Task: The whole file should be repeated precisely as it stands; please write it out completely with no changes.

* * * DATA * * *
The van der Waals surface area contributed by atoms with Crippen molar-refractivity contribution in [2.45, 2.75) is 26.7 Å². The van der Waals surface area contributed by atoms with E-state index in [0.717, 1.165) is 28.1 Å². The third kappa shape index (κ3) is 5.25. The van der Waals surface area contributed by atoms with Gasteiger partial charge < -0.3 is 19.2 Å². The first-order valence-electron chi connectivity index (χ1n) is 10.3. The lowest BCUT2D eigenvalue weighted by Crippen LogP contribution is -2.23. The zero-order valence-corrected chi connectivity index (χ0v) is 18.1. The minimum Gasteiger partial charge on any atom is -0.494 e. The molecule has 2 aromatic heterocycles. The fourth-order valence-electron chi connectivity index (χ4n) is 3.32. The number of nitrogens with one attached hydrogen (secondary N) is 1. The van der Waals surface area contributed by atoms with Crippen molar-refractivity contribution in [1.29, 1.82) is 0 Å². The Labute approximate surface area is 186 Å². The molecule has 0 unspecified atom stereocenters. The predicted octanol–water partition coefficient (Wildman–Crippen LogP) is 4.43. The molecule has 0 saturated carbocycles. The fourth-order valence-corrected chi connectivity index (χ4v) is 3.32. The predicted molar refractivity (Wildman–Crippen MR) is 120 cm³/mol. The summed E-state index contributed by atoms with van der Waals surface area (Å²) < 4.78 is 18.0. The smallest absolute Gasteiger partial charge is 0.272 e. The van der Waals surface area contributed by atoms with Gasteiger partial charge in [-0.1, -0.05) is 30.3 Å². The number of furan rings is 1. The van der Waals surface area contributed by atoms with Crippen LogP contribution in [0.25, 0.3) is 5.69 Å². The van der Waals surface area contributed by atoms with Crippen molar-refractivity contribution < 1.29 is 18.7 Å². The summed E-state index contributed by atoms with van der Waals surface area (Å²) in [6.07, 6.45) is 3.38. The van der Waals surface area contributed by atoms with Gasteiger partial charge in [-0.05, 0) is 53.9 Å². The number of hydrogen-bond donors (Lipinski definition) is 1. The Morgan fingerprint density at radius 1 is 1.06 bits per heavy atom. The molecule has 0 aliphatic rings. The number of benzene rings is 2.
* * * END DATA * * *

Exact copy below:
The van der Waals surface area contributed by atoms with Crippen molar-refractivity contribution in [2.45, 2.75) is 26.7 Å². The van der Waals surface area contributed by atoms with E-state index in [0.717, 1.165) is 28.1 Å². The third kappa shape index (κ3) is 5.25. The van der Waals surface area contributed by atoms with Gasteiger partial charge < -0.3 is 19.2 Å². The first-order valence-electron chi connectivity index (χ1n) is 10.3. The lowest BCUT2D eigenvalue weighted by Crippen LogP contribution is -2.23. The zero-order valence-corrected chi connectivity index (χ0v) is 18.1. The minimum Gasteiger partial charge on any atom is -0.494 e. The molecule has 2 aromatic heterocycles. The fourth-order valence-electron chi connectivity index (χ4n) is 3.32. The number of nitrogens with one attached hydrogen (secondary N) is 1. The van der Waals surface area contributed by atoms with Crippen molar-refractivity contribution in [1.29, 1.82) is 0 Å². The Labute approximate surface area is 186 Å². The molecule has 0 unspecified atom stereocenters. The predicted octanol–water partition coefficient (Wildman–Crippen LogP) is 4.43. The molecule has 0 saturated carbocycles. The fourth-order valence-corrected chi connectivity index (χ4v) is 3.32. The predicted molar refractivity (Wildman–Crippen MR) is 120 cm³/mol. The summed E-state index contributed by atoms with van der Waals surface area (Å²) < 4.78 is 18.0. The smallest absolute Gasteiger partial charge is 0.272 e. The van der Waals surface area contributed by atoms with Gasteiger partial charge in [-0.1, -0.05) is 30.3 Å². The number of furan rings is 1. The van der Waals surface area contributed by atoms with Crippen LogP contribution in [0.25, 0.3) is 5.69 Å². The van der Waals surface area contributed by atoms with Crippen molar-refractivity contribution < 1.29 is 18.7 Å². The summed E-state index contributed by atoms with van der Waals surface area (Å²) in [6.07, 6.45) is 3.38. The van der Waals surface area contributed by atoms with Gasteiger partial charge in [-0.05, 0) is 53.9 Å². The number of hydrogen-bond donors (Lipinski definition) is 1. The Morgan fingerprint density at radius 1 is 1.06 bits per heavy atom. The molecule has 0 aliphatic rings. The number of benzene rings is 2.